June 19, 2000 7:35 AM PDT
Excite@Home broadens search capabilities
As previously reported, the company also said the product offers search results in a broad array of content types, including news articles, photos, audio and video files, and Web directory categories.
The move follows a similar effort by rival AltaVista to beef up its search technology. The CMGI-owned Web portal released Raging Search last month, a service aimed at improving the relevance of search results.
Both companies' efforts come as the search market is being roiled by renewed competition and consolidation. Web portals including Walt Disney's Go.com and Lycos are stepping back from hard-core search functions, while newcomers such as Google have joined the fray along with several start-ups aiming to carve a niche for indexing multimedia content on the Web.
Last week, Disney's Go.com sold a subsidiary, Ultraseek, for $344 million to search company Inktomi, which provides services to 80 Web companies, including the top four sites on the Internet, according to the company.
Lycos, meanwhile, recently said it would outsource some of its search functions to Fast Search, according to a report on Search Engine Watch, an Internet publication that covers developments in search technology.
"Excite is going the other way, re-committing resources in-house while others are outsourcing," said Search Engine Watch editor Danny Sullivan. "That's why it's interesting. Excite hasn't really done that much with search since its merger with @Home."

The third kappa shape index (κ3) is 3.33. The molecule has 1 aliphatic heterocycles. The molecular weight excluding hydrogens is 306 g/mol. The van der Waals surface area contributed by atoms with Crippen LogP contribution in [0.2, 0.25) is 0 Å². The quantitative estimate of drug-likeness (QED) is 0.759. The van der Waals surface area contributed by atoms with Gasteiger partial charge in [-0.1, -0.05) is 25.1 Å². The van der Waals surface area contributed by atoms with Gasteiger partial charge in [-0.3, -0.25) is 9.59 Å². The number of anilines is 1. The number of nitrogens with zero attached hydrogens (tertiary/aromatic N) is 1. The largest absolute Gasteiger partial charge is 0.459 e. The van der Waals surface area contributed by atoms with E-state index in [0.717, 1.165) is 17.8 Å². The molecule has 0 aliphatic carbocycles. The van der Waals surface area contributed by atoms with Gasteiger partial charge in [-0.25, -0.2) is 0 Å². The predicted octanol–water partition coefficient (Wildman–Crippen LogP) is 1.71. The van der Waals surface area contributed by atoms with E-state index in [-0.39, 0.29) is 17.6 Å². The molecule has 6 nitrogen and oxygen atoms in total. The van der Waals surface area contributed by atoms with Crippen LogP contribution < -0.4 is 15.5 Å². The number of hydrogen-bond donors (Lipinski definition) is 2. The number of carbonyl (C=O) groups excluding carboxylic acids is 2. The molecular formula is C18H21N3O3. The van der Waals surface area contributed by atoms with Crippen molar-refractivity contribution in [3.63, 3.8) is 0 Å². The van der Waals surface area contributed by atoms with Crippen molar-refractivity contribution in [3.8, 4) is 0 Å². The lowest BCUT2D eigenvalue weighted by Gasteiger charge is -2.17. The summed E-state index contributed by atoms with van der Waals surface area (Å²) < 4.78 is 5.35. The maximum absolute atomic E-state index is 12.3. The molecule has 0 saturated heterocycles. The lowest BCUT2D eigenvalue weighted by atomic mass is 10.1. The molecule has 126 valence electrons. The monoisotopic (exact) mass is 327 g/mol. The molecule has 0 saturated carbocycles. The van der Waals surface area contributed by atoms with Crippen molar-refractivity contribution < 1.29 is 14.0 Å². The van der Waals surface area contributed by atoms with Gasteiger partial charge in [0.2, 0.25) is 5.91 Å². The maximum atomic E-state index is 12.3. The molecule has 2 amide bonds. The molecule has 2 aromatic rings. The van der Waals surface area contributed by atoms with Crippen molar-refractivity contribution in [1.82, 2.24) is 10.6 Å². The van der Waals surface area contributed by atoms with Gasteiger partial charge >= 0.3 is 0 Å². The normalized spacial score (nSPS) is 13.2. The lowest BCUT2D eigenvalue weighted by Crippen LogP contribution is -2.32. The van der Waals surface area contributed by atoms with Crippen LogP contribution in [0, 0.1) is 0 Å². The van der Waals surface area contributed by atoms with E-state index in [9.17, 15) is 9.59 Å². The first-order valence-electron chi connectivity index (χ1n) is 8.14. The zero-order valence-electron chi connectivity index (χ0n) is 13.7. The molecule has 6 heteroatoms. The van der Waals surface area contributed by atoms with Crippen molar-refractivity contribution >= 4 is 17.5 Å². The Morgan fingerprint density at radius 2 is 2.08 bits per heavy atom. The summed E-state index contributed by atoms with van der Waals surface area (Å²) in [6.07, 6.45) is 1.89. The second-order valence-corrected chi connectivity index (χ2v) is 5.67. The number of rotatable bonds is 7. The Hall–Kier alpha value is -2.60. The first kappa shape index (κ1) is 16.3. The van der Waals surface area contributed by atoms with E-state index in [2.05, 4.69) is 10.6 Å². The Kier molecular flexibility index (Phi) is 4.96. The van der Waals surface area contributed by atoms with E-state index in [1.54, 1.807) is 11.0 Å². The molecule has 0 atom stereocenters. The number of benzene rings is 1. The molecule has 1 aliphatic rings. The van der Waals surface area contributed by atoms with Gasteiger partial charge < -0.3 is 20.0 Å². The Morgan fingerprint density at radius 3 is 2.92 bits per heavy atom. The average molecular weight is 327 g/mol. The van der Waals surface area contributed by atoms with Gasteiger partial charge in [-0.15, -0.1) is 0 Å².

According to the company, Precision Search will return more relevant results by scanning an index of 250 million Web pages and using new criteria to rate results. For example, the service evaluates text and link popularity while removing dead links and duplicate pages.
"We continue to innovate and provide our consumers with the best experience on the Web," Michele Turner, vice president of Excite@Home Search, said in a statement.
Excite's new service will also provide navigation tools to sift through the growing volume of media files on the Web. Sullivan said that feature has been available for some time, but Precision Search will make it easier for customers to find.
A new generation of search tools, including Kick.com, Gigabeat and Singingfish.com, is bubbling up to track the growing volume of MP3 music files on the Web.
Inktomi's director of business development for search, Troy Toman, said his company also offers multimedia search tools alongside traditional text search. But he said such distinctions are bound to blur.
"We don't feel media search is a unique and separate application," he said. "Where we see the evolution of the Web going, multimedia will be integral, but it won't be any more unique than searching for text. The goal is to make available all the content on the Web."